Health

UK’s renewed Covid fight must not come at cost of cancer patients, say medics


Health experts have expressed fears over the impact tighter Covid restrictions in England could have on cancer patients as alarming new figures reveal that the number taking part in clinical trials plummeted by almost 60% during the pandemic.

Almost 40,000 cancer patients in England were “robbed” of the chance to take part in life-saving trials during the first year of the coronavirus crisis, according to a report by the Institute of Cancer Research (ICR), which said Covid-19 had compounded longstanding issues of trial funding, regulation and access.

Figures obtained from the National Institute for Health Research by the ICR show that the number of patients recruited on to clinical trials for cancer in England fell to 27,734 in 2020-21, down 59% from an average of 67,057 over the three years previously. The number of patients recruited for trials fell for almost every type of cancer analysed.

Health experts said the relentless impact of Covid on the ability of doctors and scientists to run clinical trials was denying many thousands of cancer patients access to the latest treatment options and delaying the development of cutting-edge drugs.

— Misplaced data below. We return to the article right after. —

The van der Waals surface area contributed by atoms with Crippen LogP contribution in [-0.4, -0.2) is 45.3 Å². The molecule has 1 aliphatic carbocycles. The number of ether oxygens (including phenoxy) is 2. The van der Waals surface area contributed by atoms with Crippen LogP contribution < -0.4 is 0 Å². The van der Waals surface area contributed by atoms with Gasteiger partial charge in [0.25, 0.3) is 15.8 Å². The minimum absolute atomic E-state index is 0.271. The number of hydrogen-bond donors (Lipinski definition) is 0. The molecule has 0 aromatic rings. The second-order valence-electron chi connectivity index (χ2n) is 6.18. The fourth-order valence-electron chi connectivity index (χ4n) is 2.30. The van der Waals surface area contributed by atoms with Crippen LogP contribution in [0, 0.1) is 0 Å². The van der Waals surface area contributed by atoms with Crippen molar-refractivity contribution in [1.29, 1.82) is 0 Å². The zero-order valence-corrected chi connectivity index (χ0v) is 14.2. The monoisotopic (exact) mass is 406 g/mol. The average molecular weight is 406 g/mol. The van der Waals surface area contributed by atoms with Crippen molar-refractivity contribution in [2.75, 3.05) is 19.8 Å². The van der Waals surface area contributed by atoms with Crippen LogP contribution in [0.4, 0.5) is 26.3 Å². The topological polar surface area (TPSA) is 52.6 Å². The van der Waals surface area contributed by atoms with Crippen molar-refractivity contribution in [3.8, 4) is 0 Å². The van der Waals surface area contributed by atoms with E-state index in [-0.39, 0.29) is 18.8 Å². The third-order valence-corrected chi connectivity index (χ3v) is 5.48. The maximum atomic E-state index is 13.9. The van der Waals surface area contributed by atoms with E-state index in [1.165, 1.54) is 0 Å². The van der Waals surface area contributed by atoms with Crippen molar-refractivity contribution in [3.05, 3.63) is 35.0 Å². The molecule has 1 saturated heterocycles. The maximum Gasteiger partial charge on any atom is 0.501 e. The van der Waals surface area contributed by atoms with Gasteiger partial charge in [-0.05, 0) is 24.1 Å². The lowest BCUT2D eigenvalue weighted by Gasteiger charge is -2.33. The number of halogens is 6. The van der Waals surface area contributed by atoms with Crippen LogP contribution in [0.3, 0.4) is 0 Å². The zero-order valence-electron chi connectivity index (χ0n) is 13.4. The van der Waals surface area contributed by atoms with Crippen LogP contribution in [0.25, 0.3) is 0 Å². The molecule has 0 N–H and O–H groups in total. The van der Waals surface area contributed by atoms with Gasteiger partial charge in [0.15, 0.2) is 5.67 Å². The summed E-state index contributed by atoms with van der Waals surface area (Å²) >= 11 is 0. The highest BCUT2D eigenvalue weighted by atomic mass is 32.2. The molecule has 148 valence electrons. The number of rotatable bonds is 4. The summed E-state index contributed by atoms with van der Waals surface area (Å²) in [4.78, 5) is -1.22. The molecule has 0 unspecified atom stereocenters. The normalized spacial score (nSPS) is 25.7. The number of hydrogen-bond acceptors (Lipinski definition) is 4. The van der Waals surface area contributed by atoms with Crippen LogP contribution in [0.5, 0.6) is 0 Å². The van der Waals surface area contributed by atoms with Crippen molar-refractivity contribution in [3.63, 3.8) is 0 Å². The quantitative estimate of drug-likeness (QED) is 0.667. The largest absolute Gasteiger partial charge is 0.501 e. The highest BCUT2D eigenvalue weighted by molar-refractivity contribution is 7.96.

Nick James, professor of prostate and bladder cancer research at the ICR, said: “Clinical trials are the single best way to turn advances in science into patient benefits. But trial recruitment has plummeted during the pandemic, slowing the pipeline of new treatments and robbing people with cancer access to potentially life-saving medicines.

“We need urgent investment in the Covid-19 recovery of clinical trials. We also need to learn the lessons from Covid-19. It’s clear that bureaucracy and regulatory barriers for clinical trials often do more harm than good, hindering our progress in developing the next gamechanging cancer treatments.”

Asked about the possible impact of further Covid restrictions on cancer research and patients, James said that Plan B “may not be a bad thing” if it helped the NHS to continue treating cancer patients.

However, he expressed concerns that a renewed “focus” on the virus may come at a cost to cancer patients and clinical trials. “Given at present Covid deaths are running way below cancer deaths, we just have to make sure we don’t focus on the wrong things to the detriment of a much wider group of people, by worsening outcomes for things that are actually much bigger killers than Covid.”



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